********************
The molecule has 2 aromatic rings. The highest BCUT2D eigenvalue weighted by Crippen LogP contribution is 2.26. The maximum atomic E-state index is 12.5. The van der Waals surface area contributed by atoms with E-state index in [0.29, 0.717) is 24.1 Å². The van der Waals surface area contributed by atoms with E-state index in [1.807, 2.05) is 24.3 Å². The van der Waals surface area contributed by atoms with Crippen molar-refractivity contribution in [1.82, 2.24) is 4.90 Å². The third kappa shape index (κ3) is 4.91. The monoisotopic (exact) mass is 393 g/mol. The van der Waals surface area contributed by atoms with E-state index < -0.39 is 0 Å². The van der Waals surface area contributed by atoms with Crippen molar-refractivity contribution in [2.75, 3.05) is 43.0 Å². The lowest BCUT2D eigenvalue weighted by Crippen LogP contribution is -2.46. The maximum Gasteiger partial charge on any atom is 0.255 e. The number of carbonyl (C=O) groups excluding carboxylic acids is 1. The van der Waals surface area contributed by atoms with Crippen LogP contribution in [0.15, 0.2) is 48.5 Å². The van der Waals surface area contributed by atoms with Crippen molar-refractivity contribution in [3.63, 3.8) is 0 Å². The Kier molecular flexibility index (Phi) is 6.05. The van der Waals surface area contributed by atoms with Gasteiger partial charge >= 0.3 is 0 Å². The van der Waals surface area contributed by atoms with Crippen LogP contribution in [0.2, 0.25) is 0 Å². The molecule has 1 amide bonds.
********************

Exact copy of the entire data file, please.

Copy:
The molecule has 2 aromatic rings. The highest BCUT2D eigenvalue weighted by Crippen LogP contribution is 2.26. The maximum atomic E-state index is 12.5. The van der Waals surface area contributed by atoms with E-state index in [0.29, 0.717) is 24.1 Å². The van der Waals surface area contributed by atoms with E-state index in [1.807, 2.05) is 24.3 Å². The van der Waals surface area contributed by atoms with Crippen molar-refractivity contribution in [1.82, 2.24) is 4.90 Å². The third kappa shape index (κ3) is 4.91. The monoisotopic (exact) mass is 393 g/mol. The van der Waals surface area contributed by atoms with E-state index < -0.39 is 0 Å². The van der Waals surface area contributed by atoms with Crippen molar-refractivity contribution in [2.75, 3.05) is 43.0 Å². The lowest BCUT2D eigenvalue weighted by Crippen LogP contribution is -2.46. The maximum Gasteiger partial charge on any atom is 0.255 e. The number of carbonyl (C=O) groups excluding carboxylic acids is 1. The van der Waals surface area contributed by atoms with Crippen LogP contribution in [0.15, 0.2) is 48.5 Å². The van der Waals surface area contributed by atoms with Crippen molar-refractivity contribution in [3.63, 3.8) is 0 Å². The Kier molecular flexibility index (Phi) is 6.05. The van der Waals surface area contributed by atoms with Gasteiger partial charge >= 0.3 is 0 Å². The van der Waals surface area contributed by atoms with Crippen LogP contribution in [0.2, 0.25) is 0 Å². The molecule has 1 amide bonds.